Saturday, December 7, 2019

Parts is parts. . . or not

While visiting an aged homebound parishioner, I was treated to his homespun wisdom regarding his situation.  His parts were getting old and while some had been replaced, new parts sometimes make the old parts work less well.  Joint replacements with complications and arthritic troubles had left him with limited mobility.  He had parts that were dying, he said, and parts that were living.  The living part of him was his mind, ever sharp with a biting sense of humor.  It was not easy for him to read but read he did and he found what he read stimulated his thoughts.  Parts were definitely not working but parts were working very well.

It occurred to me that the Church is in a similar situation.  Parts of it are living and parts of it are dying.  The parts that are living are still reading and hearing the Word of God and trusting in its promises.  The parts that are dying have given up confidence in the Word except as overall principle and then bent that principle to justify whatever they happen to be thinking or feeling in the moment.  The parts that are living still live in the wonder of water that churns with Christ's life and delivers every one placed down into it new.  The parts that are dying have gone beyond baptism and any notion that anything really happened in the water and the ceremony of that sacrament.  The parts that are living still meet with awe before the grand mystery of Christ present in bread and wine for us to eat and drink for the forgiveness of our sins.  The parts that are dying go through the motions of eating and drinking but find their food somewhere other than the meal Christ established in the Upper Room and still hosts as its priest and victim.  The parts that are living are convicted by the Law and seek the consolation of absolution and a clear conscience.  The parts that are dying are not so sure that they have anything much to confess and are pretty sure that they are relatively comfortable in their sins.

Our bodies are constantly sloughing off dead cells -- both internally and externally.  It is something that has to happen for the body to be health.  The Church, under God's direction, is provided moments of test and opportunity in which we must cast off the dead ends in order to stay in Christ the Way and be a healthy body.  Perhaps this is one of those times.  Like the Reformation of old, the dying parts are exposed and challenged with the magnifying glass of God's Word and the faithful witness of the past.  Sometimes the very institutions that were charged with aiding the health of the body (the clergy for Lutherans or the papacy for Rome) become agents of death and they too must be convicted and cast away for the good of the whole.  Could it be that this is the time the Lord has set for the Church, particularly in the West, to be placed under scrutiny to see what lives by His grace and what is dying because it no longer is connected to that grace?  I wish I knew.  But on the whole, it cannot be a bad thing to acknowledge that parts of the Church are living and parts of it are dying.  In fact, it is unhealthy to presume that things are the same, that all is equally good or that all is equally bad.  There will be constant challenges and threats to the body.  Some of them are old and recycled from the past and very few of them are really new but every age must address these with the force of the Word that endures forever and with the orthodox doctrine that does not change.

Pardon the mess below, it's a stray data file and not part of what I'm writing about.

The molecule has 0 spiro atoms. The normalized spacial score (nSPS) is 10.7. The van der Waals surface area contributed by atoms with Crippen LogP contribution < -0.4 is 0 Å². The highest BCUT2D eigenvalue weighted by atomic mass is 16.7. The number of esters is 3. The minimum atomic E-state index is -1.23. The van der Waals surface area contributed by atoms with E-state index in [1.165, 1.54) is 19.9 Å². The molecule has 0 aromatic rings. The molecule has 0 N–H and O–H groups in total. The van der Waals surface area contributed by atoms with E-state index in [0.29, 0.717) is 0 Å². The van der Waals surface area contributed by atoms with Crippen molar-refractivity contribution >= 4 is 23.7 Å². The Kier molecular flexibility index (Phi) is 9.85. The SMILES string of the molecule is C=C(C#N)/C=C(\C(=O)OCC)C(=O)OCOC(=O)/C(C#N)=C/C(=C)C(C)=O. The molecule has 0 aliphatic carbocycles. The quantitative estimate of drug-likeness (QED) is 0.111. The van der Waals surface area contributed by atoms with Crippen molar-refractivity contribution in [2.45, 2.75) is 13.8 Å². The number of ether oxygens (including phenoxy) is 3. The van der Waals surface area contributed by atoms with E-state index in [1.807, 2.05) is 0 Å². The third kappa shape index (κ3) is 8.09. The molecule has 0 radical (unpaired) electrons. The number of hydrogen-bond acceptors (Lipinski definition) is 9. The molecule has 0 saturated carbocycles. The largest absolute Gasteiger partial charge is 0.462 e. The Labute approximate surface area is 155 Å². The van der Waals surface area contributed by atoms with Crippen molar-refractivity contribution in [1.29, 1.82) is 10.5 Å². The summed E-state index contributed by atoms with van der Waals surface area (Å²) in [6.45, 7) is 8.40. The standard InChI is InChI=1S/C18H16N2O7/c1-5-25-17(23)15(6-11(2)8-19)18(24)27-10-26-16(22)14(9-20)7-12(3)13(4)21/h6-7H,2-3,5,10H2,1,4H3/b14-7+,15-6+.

Parts of the Church are living and flourishing.  Parts are dying and withering.  The threats may be different but the Church's common life flows not out of material successes or statistics good or bad but from the living voice of the Word, the living water of baptism, the living grace of absolution, and the living food of the Eucharist.  It may be the Lord's will that some parts will continue to die until they are fully dead, if only to prove to us that programs will not save us nor can we save ourselves.  It may be that the Church will grow smaller in our eyes while she grows stronger in the Lord.  But the hope of the faithful remains living captive to the Word, trusting in Christ alone, and refusing to waver in confession of this unchanging truth before the world and the skeptics within.  And this Church, whether its buildings be full or it be left to a remnant, will be welcomed into the joy of the Master when Christ comes again in His glory.  Which, by the way, is the same hope that sustains my old friend whose pithy wisdom began this blog post.


Janis Williams said...

Another way of looking at it is the parable of the wheat and tares in Matthew 13. The tares are very much alive and look just like the wheat. They have no fruit (as good as dead), and tearing them out damages the fruit bearing, living wheat. The master tells the servants to leave them alone. We don’t know which parts of the body (cells) are near death; we just have to wait till they do die and slough off when we bathe. We are not given to know which parts of the body (Church) are dying.

Unfortunately, in the Church those dead parts often cling to Her. There are some obviously full of gangrene who can be removed. Others look very much alive but are dying or dead. Pastors are the healers who through Word and Sacrament bring medicine that saves. If only those who are the dying parts will receive their healing.

In this season of Advent, I pray that we, who are born dead and made alive will be kept by the One born alive to die for us.

Carl Vehse said...

"The Church, under God's direction, is provided moments of test and opportunity in which we must cast off the dead ends in order to stay in Christ the Way and be a healthy body."

Following the heresy at Yankee Stadium or the heresy at Newtown, CT, how did that effort to "cast off the dead ends" work out for the Missouri Synod?1?